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Trade finance is the backbone of the global economy, yet the ecosystem remains constrained by capital requirements, outdated processes and a lack of standardisation. Christoph Gugelmann, CEO at Tradeteq, discusses how greater collaboration is leading to new approaches.
Recent events have highlighted recurring barriers to international trade: supply chain fragility, access to funding for SMEs and the lack of interoperability. A report from McKinsey and the International Chamber of Commerce calls out these issues and argues the need for greater digitalisation, the adoption of international standards and new approaches for banks and exporters.
The global trade finance gap – the shortfall between banks’ ability to lend and businesses’ funding needs – stands at $1.7 trillion, according to the Asian Development Bank, leaving many businesses without adequate financing. Meanwhile, the microchip shortage and energy crisis have global consequences and are reminders of how important it is for banks, factoring companies and businesses to be able to monitor and react to volatility.
The problem with solving these issues is that trade finance, as an industry, relies on decades-old processes – many of which are still paper-based. Without the right technology, banks struggle to increase lending amidst greater capital constraints and lack insights to make more informed decisions around credit. Automation and digitisation have become the norm across many industries and, after years of being left behind, trade finance is stepping onto a similar path.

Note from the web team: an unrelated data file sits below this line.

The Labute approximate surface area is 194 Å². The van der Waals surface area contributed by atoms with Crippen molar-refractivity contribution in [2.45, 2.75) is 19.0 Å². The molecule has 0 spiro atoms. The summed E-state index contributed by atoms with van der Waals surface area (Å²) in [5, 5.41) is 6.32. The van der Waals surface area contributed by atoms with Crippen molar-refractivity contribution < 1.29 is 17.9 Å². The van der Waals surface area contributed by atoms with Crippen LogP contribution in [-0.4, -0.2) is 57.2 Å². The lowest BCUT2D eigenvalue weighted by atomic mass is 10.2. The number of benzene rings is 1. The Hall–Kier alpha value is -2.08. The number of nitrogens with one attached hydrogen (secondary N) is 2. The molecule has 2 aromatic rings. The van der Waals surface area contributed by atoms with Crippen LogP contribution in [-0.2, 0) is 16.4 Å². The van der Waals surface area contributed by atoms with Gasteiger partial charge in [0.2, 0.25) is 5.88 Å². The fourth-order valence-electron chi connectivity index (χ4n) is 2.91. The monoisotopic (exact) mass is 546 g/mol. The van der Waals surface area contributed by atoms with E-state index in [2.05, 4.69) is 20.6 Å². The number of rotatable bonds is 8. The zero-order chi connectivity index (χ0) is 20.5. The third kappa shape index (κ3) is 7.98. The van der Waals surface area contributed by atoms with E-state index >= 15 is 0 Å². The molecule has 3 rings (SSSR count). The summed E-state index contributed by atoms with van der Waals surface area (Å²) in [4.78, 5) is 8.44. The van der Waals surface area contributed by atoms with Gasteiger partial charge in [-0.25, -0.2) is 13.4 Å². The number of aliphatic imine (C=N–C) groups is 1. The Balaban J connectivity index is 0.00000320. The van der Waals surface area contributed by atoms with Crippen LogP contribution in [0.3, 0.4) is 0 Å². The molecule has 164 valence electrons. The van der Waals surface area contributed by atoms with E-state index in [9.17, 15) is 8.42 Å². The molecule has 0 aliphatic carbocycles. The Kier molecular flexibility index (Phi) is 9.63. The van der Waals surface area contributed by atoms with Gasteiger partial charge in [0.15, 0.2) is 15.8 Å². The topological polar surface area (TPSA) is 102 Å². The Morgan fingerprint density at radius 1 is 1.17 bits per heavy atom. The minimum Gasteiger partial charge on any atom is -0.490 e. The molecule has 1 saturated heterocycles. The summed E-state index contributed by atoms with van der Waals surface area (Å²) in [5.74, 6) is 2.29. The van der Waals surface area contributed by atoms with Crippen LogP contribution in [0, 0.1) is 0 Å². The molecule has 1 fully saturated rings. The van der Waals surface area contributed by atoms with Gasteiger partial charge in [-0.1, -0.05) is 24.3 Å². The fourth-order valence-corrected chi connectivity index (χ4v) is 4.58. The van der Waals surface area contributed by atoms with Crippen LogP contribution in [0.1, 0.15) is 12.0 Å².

The key to improving the global trade engine is to adopt and utilise new technology and incorporate modern infrastructure which enables more automation, less friction and reduced costs. This approach is already leading to widespread change – but it is just the beginning.
The technology and infrastructure needed to parcel trade finance instruments into investable assets which helps solve the trade finance gap now exists. Also, modern AI tools can give firms early warning signs of supply chain issues before they’re directly affected.
Increasing banks’ ability to lend
Many businesses struggle to secure trade financing from banks and the problem is banks are having to do more with less in the face of capital constraints. Regulation is a major contributing factor – particularly Basel III, which requires banks to put aside more capital when lending.
As a result, global banks active in trade finance have had to raise capital requirements and reduce their standardised risk weights. With Basel IV on the horizon, the problem is set to get worse.
A large part of the trade finance gap results from SMEs in emerging markets, so it will be difficult to address through additional lending or credit. An alternative strategy banks are adopting is the distribution of trade finance instruments to other banks and the capital markets.